I celebrate the intensity of feminine energy. I celebrate it's frighteningly confrontational sides, as well as its relatable, caring angles.
I celebrate the world’s visionaries. Authors like Osho, Eckart Tole, Don Miguel Ruiz. I celebrate their teachings about love and ways in which I now aspire to live.
I celebrate the aroma of garlic and tomatoes that floats through my house when my Mum gets the chance to cook.
I celebrate digestive yoga and how energised and stretchy I feel afterwards.
I celebrate being able to be happy. And though it is always there, I celebrate it when life makes it easy to be so.
Alphabet of Girls
I look around at the group of friends before me, we’re crammed into a bus, heading off to a soccer game. The characters swirl around, contained in a confined space of bubbling, overflowing laughter and personality. I look at each girl in turn:
Alexandra is a timid wee thing. On the weekends her parents have their crazy artistic friends round for dinner. Spicy aromas fill the air. She learns to tango and tie up her hair with chopsticks. Her wish is to be undeniable and exciting.
Bianca’s instagram bio says she loves netball, her friends, chuppa chups and a boy called Ted. She isn’t aware of it but she mirrors her friends and needs to start thinking for herself. Constantly portraying yourself as loveable is boring and pointless.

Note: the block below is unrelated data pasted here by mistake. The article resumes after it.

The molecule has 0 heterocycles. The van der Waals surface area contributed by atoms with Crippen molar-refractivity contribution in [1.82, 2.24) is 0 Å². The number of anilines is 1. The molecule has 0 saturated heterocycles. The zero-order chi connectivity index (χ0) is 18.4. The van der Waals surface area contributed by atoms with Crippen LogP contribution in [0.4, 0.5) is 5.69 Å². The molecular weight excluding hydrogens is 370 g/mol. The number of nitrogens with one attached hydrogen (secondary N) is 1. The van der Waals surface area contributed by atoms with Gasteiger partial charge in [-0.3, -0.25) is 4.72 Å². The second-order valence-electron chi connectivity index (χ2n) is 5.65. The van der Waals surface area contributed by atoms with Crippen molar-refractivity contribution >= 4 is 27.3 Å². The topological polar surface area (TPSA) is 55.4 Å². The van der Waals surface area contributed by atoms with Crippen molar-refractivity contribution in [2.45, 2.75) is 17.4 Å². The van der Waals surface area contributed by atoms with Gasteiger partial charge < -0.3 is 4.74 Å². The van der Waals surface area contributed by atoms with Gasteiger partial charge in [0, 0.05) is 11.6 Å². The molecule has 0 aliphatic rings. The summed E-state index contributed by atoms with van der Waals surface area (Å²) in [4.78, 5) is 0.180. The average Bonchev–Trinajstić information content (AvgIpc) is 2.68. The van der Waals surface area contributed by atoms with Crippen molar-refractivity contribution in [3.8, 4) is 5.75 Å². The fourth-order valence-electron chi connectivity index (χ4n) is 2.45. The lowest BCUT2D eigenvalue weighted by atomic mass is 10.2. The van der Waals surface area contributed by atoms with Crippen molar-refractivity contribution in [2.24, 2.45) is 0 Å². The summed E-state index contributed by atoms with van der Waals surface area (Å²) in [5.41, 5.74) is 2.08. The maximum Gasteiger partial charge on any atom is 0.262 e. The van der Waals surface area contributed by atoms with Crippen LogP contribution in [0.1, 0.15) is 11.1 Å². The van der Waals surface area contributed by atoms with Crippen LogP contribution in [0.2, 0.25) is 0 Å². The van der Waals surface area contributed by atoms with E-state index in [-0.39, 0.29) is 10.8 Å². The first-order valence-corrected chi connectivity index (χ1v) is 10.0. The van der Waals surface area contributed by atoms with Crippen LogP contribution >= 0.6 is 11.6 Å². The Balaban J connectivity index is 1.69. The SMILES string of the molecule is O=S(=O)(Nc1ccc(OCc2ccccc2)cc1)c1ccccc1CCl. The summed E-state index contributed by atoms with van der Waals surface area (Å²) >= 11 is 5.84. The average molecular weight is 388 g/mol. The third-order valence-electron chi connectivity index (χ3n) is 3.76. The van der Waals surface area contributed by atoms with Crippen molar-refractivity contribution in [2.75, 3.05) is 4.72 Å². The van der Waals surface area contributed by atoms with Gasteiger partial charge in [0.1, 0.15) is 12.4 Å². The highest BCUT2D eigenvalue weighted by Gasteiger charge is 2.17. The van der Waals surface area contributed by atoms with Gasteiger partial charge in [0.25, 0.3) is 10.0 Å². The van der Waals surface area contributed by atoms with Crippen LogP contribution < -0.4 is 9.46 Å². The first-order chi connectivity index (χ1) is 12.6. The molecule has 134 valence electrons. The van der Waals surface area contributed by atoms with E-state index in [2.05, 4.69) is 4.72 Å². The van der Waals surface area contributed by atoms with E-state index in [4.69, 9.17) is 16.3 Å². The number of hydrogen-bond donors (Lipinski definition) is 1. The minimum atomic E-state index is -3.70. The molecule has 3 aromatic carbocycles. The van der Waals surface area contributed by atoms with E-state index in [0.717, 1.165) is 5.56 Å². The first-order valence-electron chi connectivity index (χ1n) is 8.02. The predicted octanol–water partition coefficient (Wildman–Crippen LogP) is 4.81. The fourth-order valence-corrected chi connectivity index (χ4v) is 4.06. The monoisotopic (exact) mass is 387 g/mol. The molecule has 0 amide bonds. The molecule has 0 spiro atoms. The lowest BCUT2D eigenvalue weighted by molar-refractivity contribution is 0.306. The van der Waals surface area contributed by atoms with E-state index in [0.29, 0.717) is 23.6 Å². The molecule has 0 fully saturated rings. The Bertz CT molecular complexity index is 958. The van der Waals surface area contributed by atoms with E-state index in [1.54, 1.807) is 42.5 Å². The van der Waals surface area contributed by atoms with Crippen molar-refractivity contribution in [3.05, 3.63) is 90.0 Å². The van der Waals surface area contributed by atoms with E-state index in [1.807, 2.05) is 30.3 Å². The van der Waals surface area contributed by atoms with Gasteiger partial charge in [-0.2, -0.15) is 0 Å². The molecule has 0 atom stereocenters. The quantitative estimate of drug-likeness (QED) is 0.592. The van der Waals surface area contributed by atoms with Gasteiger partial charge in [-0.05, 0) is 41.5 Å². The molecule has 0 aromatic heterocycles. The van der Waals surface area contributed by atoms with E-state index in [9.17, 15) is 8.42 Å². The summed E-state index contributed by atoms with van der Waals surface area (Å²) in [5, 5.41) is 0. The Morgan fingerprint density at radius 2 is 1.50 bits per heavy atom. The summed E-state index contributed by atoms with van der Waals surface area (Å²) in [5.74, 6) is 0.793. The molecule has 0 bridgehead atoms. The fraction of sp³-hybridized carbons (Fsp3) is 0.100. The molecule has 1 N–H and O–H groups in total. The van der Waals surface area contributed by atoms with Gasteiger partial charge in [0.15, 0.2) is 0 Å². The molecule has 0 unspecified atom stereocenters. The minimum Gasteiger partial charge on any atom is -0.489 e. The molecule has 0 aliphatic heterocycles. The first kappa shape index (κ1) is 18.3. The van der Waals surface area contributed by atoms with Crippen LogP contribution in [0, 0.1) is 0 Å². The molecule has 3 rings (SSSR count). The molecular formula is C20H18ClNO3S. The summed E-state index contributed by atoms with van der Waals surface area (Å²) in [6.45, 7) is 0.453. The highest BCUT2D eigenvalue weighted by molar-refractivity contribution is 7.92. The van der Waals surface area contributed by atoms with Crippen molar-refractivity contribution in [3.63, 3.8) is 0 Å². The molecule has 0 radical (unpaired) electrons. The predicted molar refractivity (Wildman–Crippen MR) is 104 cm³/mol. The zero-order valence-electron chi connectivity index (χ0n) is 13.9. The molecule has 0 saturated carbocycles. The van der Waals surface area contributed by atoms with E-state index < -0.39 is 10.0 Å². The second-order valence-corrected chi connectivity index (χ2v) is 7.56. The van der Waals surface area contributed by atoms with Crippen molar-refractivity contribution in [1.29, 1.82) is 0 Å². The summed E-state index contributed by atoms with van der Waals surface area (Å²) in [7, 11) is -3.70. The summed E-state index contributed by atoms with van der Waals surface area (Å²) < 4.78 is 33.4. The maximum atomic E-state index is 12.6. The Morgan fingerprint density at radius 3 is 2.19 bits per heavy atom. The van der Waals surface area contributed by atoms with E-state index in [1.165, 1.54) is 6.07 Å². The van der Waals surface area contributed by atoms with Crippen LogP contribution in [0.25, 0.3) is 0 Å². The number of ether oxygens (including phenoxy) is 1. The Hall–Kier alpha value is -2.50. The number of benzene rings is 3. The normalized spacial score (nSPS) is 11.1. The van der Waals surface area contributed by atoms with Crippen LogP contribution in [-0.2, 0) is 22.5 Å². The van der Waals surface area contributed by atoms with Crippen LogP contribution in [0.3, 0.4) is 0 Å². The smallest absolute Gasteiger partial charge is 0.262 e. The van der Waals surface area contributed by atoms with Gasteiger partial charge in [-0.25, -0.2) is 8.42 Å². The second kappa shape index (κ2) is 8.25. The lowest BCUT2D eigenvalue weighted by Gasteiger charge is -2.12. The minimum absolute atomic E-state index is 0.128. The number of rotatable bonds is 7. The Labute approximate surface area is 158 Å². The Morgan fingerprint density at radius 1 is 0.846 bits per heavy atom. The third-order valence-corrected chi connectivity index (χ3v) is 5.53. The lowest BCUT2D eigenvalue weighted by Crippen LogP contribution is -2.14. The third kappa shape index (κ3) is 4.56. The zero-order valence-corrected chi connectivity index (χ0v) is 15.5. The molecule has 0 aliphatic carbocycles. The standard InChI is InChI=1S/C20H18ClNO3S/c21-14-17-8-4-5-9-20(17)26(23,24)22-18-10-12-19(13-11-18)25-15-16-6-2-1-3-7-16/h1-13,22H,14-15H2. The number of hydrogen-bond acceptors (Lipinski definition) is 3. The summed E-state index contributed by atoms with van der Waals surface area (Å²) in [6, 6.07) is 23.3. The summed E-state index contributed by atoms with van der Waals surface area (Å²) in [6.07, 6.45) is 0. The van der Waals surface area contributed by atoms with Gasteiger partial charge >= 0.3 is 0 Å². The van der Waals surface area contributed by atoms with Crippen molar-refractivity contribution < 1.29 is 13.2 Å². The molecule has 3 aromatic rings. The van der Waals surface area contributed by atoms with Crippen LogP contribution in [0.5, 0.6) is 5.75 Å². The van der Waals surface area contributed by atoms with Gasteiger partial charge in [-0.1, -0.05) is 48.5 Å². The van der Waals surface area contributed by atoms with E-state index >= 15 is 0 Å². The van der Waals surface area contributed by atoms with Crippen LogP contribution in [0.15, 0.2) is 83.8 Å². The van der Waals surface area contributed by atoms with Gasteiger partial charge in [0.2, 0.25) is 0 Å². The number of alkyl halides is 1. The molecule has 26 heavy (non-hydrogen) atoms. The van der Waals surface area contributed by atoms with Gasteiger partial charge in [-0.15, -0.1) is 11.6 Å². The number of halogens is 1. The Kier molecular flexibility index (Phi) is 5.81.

Chelsea spends too much time stalking her classmates online who she’s only spoken to once or twice. She’s desperately searching for connection, but all she needs to do is say “hi.”
Delta’s friends say she’s too precious and needs to drink more or climb a tree.
Eloise is an artistic creature. She dwells in coffee shops with funky reggae beats, persian carpet stores and the tippity tops of mountains.
Figgy is discontented and always will be.
Gretas room houses molds unknown to scientists and 7 dead plants.
Helena is in love with her cat called Monet and wishes to leave school as soon as possible. She’ll probably work at the corner store or give macrame a shot.
Janice watches mean girls nearly everyday leading up to her first day of high school, hoping to impress everybody with her range of snarky comments and push up bras.
Klara has been brought up with the expectation of perfection. Instead she’s overly cautious and resides on the sidelines. In her 30s she’ll realise that the idea of perfection is bollocks, disown her parents and pick avocados for a living.